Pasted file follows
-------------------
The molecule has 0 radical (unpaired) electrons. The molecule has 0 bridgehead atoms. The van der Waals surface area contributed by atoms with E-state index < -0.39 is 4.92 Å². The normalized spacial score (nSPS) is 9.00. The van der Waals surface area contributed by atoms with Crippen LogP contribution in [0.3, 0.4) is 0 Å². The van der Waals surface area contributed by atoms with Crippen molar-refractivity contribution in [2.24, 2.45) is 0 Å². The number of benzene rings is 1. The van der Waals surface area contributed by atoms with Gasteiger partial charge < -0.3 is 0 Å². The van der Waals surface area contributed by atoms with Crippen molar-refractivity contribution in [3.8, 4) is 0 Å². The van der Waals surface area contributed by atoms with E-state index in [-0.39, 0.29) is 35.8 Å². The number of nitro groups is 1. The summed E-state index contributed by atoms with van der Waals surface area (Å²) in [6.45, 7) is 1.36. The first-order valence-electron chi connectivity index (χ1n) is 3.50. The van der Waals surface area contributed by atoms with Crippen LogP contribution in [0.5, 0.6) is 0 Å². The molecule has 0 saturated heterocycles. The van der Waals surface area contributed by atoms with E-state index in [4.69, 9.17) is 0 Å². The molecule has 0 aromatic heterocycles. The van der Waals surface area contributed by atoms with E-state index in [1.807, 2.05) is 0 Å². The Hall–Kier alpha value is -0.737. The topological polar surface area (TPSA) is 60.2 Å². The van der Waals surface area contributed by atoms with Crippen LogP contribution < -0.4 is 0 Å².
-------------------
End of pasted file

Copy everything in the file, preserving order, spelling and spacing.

The molecule has 0 radical (unpaired) electrons. The molecule has 0 bridgehead atoms. The van der Waals surface area contributed by atoms with E-state index < -0.39 is 4.92 Å². The normalized spacial score (nSPS) is 9.00. The van der Waals surface area contributed by atoms with Crippen LogP contribution in [0.3, 0.4) is 0 Å². The van der Waals surface area contributed by atoms with Crippen molar-refractivity contribution in [2.24, 2.45) is 0 Å². The number of benzene rings is 1. The van der Waals surface area contributed by atoms with Gasteiger partial charge < -0.3 is 0 Å². The van der Waals surface area contributed by atoms with Crippen molar-refractivity contribution in [3.8, 4) is 0 Å². The van der Waals surface area contributed by atoms with E-state index in [-0.39, 0.29) is 35.8 Å². The number of nitro groups is 1. The summed E-state index contributed by atoms with van der Waals surface area (Å²) in [6.45, 7) is 1.36. The first-order valence-electron chi connectivity index (χ1n) is 3.50. The van der Waals surface area contributed by atoms with Crippen LogP contribution in [0.5, 0.6) is 0 Å². The molecule has 0 saturated heterocycles. The van der Waals surface area contributed by atoms with E-state index in [4.69, 9.17) is 0 Å². The molecule has 0 aromatic heterocycles. The van der Waals surface area contributed by atoms with E-state index in [1.807, 2.05) is 0 Å². The Hall–Kier alpha value is -0.737. The topological polar surface area (TPSA) is 60.2 Å². The van der Waals surface area contributed by atoms with Crippen LogP contribution < -0.4 is 0 Å².